Editor’s note: Adapting performance reviews for mobile devices can offer a range of advantages to both the management and employees. Read on to learn more about the mobile performance review strategy and feel free to ask for the help of ScienceSoft’s application development team in its implementation.
The study on performance reviews by Corporate Leadership Council (CLC) research group showed astounding results: 95% of managers are dissatisfied with their performance review systems and strategies at work; 59% of employees say performance reviews aren’t worth time, while 56% say reviews don’t provide them with the information on what they should improve.
CLC is not alone. Other studies, including that of the Society for Human Resource Management (SHRM), prove that “many executives and senior managers did not endorse or even use their performance management system”, and that many HR departments eventually choose to move on from performance reviews.
This article analyses the pros and cons of leaving annual performance reviews behind and shows how to step up performance management with mobile.
The last principle of the Agile Manifesto penned in 2001 so that the world’s IT vendors could all optimize their processes, reads: “At regular intervals, the team reflects on how to become more effective, then tunes and adjusts its behavior accordingly.” Adobe recalled this statement in 2012 while announcing that annual performance review didn’t fit their human resource management and business strategy, and they would instead implement a more frequent feedback system. Microsoft discontinued performance reviews in 2013, and was followed by many other organizations, including Accenture, General Electric, Deloitte and PwC.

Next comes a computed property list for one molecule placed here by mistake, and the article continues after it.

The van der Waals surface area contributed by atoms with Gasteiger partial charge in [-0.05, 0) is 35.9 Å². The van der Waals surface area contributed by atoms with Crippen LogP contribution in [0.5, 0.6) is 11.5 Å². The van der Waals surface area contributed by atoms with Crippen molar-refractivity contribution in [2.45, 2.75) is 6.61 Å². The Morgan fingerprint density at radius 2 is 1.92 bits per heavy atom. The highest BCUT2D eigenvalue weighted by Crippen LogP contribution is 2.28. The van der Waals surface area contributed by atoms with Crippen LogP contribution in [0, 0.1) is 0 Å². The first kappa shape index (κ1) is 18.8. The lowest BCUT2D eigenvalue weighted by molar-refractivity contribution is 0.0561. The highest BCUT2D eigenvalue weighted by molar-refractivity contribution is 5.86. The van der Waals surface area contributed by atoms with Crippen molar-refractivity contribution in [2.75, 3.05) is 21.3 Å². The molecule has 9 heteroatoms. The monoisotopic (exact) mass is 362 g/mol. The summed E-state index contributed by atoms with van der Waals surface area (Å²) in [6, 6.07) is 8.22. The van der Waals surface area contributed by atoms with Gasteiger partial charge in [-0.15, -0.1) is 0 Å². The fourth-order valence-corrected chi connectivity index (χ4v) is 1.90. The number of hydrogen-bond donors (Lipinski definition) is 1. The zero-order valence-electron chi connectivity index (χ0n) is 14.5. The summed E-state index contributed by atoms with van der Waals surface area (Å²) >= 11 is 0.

Dr. Elaine Pulakos, the author of Performance Management: A New Approach for Driving Business Results explained that performance review doesn’t actually live up to its initial purpose of boosting employees’ motivation. Since reviews and rankings are done once a year, successful employees don’t get rewarded for their accomplishments in time and unsuccessful ones get deprived of their bonuses for an entire year. Feeling unappreciated or tied down to their previous mistakes, these employees can’t move forward – and neither does their company’s business.